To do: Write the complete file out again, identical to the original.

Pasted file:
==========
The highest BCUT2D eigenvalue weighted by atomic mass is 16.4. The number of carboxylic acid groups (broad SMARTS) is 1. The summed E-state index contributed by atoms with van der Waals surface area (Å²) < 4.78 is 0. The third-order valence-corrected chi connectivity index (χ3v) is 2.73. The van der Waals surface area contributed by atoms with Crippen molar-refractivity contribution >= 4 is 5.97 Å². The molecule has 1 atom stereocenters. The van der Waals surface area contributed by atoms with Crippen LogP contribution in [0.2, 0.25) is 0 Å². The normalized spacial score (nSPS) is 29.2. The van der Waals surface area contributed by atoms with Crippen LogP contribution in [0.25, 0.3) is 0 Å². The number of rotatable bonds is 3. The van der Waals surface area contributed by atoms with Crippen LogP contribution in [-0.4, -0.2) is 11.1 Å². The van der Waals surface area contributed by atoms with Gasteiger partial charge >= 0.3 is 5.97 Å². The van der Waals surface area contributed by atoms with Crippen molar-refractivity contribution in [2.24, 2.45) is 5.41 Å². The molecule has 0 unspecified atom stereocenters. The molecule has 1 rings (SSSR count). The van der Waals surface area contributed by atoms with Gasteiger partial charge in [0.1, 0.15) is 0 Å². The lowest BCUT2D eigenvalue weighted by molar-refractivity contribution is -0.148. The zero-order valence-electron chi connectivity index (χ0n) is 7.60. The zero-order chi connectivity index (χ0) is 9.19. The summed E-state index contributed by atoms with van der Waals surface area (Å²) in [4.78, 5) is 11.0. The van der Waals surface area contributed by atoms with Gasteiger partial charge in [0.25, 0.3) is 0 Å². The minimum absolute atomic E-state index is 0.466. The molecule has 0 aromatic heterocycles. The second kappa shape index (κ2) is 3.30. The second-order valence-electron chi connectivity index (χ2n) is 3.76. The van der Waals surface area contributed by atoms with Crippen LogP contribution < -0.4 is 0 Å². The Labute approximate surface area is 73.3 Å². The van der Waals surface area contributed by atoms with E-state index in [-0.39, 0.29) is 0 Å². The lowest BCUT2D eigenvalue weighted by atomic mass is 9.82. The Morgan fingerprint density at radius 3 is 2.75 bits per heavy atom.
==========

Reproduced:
The highest BCUT2D eigenvalue weighted by atomic mass is 16.4. The number of carboxylic acid groups (broad SMARTS) is 1. The summed E-state index contributed by atoms with van der Waals surface area (Å²) < 4.78 is 0. The third-order valence-corrected chi connectivity index (χ3v) is 2.73. The van der Waals surface area contributed by atoms with Crippen molar-refractivity contribution >= 4 is 5.97 Å². The molecule has 1 atom stereocenters. The van der Waals surface area contributed by atoms with Crippen LogP contribution in [0.2, 0.25) is 0 Å². The normalized spacial score (nSPS) is 29.2. The van der Waals surface area contributed by atoms with Crippen LogP contribution in [0.25, 0.3) is 0 Å². The number of rotatable bonds is 3. The van der Waals surface area contributed by atoms with Crippen LogP contribution in [-0.4, -0.2) is 11.1 Å². The van der Waals surface area contributed by atoms with Gasteiger partial charge >= 0.3 is 5.97 Å². The van der Waals surface area contributed by atoms with Crippen molar-refractivity contribution in [2.24, 2.45) is 5.41 Å². The molecule has 0 unspecified atom stereocenters. The molecule has 1 rings (SSSR count). The van der Waals surface area contributed by atoms with Gasteiger partial charge in [0.1, 0.15) is 0 Å². The lowest BCUT2D eigenvalue weighted by molar-refractivity contribution is -0.148. The zero-order valence-electron chi connectivity index (χ0n) is 7.60. The zero-order chi connectivity index (χ0) is 9.19. The summed E-state index contributed by atoms with van der Waals surface area (Å²) in [4.78, 5) is 11.0. The van der Waals surface area contributed by atoms with Gasteiger partial charge in [0.25, 0.3) is 0 Å². The minimum absolute atomic E-state index is 0.466. The molecule has 0 aromatic heterocycles. The second kappa shape index (κ2) is 3.30. The second-order valence-electron chi connectivity index (χ2n) is 3.76. The van der Waals surface area contributed by atoms with Crippen LogP contribution < -0.4 is 0 Å². The Labute approximate surface area is 73.3 Å². The van der Waals surface area contributed by atoms with E-state index in [-0.39, 0.29) is 0 Å². The lowest BCUT2D eigenvalue weighted by atomic mass is 9.82. The Morgan fingerprint density at radius 3 is 2.75 bits per heavy atom.